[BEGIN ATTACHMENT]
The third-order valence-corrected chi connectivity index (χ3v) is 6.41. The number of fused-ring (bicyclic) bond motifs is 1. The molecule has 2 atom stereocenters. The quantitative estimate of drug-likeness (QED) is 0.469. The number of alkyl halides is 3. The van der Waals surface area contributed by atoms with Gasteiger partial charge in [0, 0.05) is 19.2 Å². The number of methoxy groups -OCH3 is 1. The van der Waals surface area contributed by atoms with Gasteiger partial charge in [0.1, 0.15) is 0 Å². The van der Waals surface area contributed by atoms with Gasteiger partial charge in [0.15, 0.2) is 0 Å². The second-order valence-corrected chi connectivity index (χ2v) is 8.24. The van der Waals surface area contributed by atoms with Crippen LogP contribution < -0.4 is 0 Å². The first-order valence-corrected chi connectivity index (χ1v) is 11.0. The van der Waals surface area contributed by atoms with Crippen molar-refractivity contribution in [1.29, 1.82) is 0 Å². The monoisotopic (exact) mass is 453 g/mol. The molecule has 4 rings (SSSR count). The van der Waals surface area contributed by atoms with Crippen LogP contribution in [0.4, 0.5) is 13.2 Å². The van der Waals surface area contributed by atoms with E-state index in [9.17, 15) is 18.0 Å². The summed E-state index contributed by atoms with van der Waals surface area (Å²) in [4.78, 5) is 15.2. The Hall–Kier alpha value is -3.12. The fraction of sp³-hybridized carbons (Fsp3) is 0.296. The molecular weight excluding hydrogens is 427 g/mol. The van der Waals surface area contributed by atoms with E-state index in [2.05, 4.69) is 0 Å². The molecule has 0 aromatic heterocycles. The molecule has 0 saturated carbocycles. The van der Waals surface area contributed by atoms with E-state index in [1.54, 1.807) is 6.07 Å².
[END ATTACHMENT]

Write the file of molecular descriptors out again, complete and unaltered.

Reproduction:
The third-order valence-corrected chi connectivity index (χ3v) is 6.41. The number of fused-ring (bicyclic) bond motifs is 1. The molecule has 2 atom stereocenters. The quantitative estimate of drug-likeness (QED) is 0.469. The number of alkyl halides is 3. The van der Waals surface area contributed by atoms with Gasteiger partial charge in [0, 0.05) is 19.2 Å². The number of methoxy groups -OCH3 is 1. The van der Waals surface area contributed by atoms with Gasteiger partial charge in [0.1, 0.15) is 0 Å². The van der Waals surface area contributed by atoms with Gasteiger partial charge in [0.15, 0.2) is 0 Å². The second-order valence-corrected chi connectivity index (χ2v) is 8.24. The van der Waals surface area contributed by atoms with Crippen LogP contribution < -0.4 is 0 Å². The first-order valence-corrected chi connectivity index (χ1v) is 11.0. The van der Waals surface area contributed by atoms with Crippen molar-refractivity contribution in [1.29, 1.82) is 0 Å². The monoisotopic (exact) mass is 453 g/mol. The molecule has 4 rings (SSSR count). The van der Waals surface area contributed by atoms with Crippen LogP contribution in [0.4, 0.5) is 13.2 Å². The van der Waals surface area contributed by atoms with E-state index in [9.17, 15) is 18.0 Å². The summed E-state index contributed by atoms with van der Waals surface area (Å²) in [4.78, 5) is 15.2. The Hall–Kier alpha value is -3.12. The fraction of sp³-hybridized carbons (Fsp3) is 0.296. The molecular weight excluding hydrogens is 427 g/mol. The van der Waals surface area contributed by atoms with E-state index in [2.05, 4.69) is 0 Å². The molecule has 0 aromatic heterocycles. The molecule has 0 saturated carbocycles. The van der Waals surface area contributed by atoms with E-state index in [1.54, 1.807) is 6.07 Å².